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Participation in a Currency Union

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  • Alessandra Casella

Abstract

When countries of different sizes participate in a cooperative agreement, the potential gain from deviation determines the minimum power that each country requires in the common decision-making. This paper studies the problem in the context of a monetary union - multiple countries sharing a common currency - whose very existence requires coordination of monetary policies. In the presence of externalities in the decentralized equilibrium with national currencies, it is shown that a small economy will in general require, and obtain, more than proportional power in the agreement. With a common currency, this is equivalent to a transfer of seignorage revenues in its favor. With national currencies such transfer would not obtain, and the small country would be even more demanding. Without additional unconstrained fiscal instruments it would be impossible to sustain coordination with fixed exchange rates. When the number of potential countries in the union is large, it is not generally possible to prevent deviations from individual countries or from coalitions. The currency union might emerge as a mixed strategy equilibrium, but the probability of deviation rises sharply with the number of countries and of possible coalitions.

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Bibliographic Info

Paper provided by National Bureau of Economic Research, Inc in its series NBER Working Papers with number 3220.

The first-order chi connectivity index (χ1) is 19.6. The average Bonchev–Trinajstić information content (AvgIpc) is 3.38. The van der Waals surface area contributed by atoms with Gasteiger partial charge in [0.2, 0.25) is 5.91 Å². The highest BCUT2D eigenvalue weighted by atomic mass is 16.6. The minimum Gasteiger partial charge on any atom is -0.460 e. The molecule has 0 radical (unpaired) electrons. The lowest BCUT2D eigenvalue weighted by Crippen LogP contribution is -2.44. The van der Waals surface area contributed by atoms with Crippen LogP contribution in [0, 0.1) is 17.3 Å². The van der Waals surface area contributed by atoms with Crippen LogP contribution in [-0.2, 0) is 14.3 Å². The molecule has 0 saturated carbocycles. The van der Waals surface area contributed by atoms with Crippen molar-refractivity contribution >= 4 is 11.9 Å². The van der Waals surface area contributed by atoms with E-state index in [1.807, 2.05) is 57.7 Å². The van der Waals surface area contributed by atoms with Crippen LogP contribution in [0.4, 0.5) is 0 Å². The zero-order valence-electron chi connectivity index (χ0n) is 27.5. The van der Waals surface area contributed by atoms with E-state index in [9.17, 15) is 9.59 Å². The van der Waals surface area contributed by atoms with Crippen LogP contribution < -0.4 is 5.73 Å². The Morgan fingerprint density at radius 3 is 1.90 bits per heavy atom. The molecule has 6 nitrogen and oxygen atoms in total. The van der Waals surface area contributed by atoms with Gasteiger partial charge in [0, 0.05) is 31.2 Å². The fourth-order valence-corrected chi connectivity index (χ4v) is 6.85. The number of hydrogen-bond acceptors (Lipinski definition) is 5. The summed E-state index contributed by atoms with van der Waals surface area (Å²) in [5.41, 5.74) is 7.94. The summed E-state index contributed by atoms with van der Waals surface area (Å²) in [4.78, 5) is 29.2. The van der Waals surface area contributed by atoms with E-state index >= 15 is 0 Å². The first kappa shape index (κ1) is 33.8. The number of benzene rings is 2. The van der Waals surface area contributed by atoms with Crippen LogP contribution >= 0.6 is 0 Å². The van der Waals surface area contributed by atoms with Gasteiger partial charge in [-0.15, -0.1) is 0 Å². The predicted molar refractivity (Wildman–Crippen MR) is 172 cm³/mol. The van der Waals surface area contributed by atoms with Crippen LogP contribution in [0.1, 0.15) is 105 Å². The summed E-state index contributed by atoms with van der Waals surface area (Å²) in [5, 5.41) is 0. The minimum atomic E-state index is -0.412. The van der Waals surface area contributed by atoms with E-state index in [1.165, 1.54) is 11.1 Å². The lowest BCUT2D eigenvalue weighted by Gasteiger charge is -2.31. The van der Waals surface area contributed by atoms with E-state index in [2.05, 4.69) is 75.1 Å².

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Date of creation: Jan 1990
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Publication status: published as American Economic Review, Sept 1992
Handle: RePEc:nbr:nberwo:3220

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  1. Bernheim, B. Douglas & Peleg, Bezalel & Whinston, Michael D., 1987. "Coalition-Proof Nash Equilibria I. Concepts," Journal of Economic Theory, Elsevier, vol. 42(1), pages 1-12, June.
  2. Bernheim, B. Douglas & Whinston, Michael D., 1987. "Coalition-Proof Nash Equilibria II. Applications," Journal of Economic Theory, Elsevier, vol. 42(1), pages 13-29, June.
  3. Casella, Alessandra & Feinstein, Jonathan, 1988. "Management of a Common Currency," Department of Economics, Working Paper Series qt5jv1h7nt, Department of Economics, Institute for Business and Economic Research, UC Berkeley.
  4. Aizenman, Joshua, 1992. "Competitive Externalities and the Optimal Seigniorage," Journal of Money, Credit and Banking, Blackwell Publishing, vol. 24(1), pages 61-71, February.
  5. Cohen, Daniel & Wyplosz, Charles, 1989. "The European Monetary Union: An Agnostic Evaluation," CEPR Discussion Papers 306, C.E.P.R. Discussion Papers.
  6. Helpman, Elhanan, 1981. "An Exploration in the Theory of Exchange-Rate Regimes," Journal of Political Economy, University of Chicago Press, vol. 89(5), pages 865-90, October.
  7. Kareken, John & Wallace, Neil, 1981. "On the Indeterminacy of Equilibrium Exchange Rates," The Quarterly Journal of Economics, MIT Press, vol. 96(2), pages 207-22, May.
  8. Canzoneri, M. & Rogers, C., 1989. "Is the European Community an Optimal Currency Area? : Optimal Tax Smoothing versus the Cost of Multiple Currencies," Discussion Paper 1989-23, Tilburg University, Center for Economic Research.
  9. Willem H. Buiter & Jonathan Eaton, 1983. "International Balance of Payments Financing and Adjustment," NBER Working Papers 1120, National Bureau of Economic Research, Inc.
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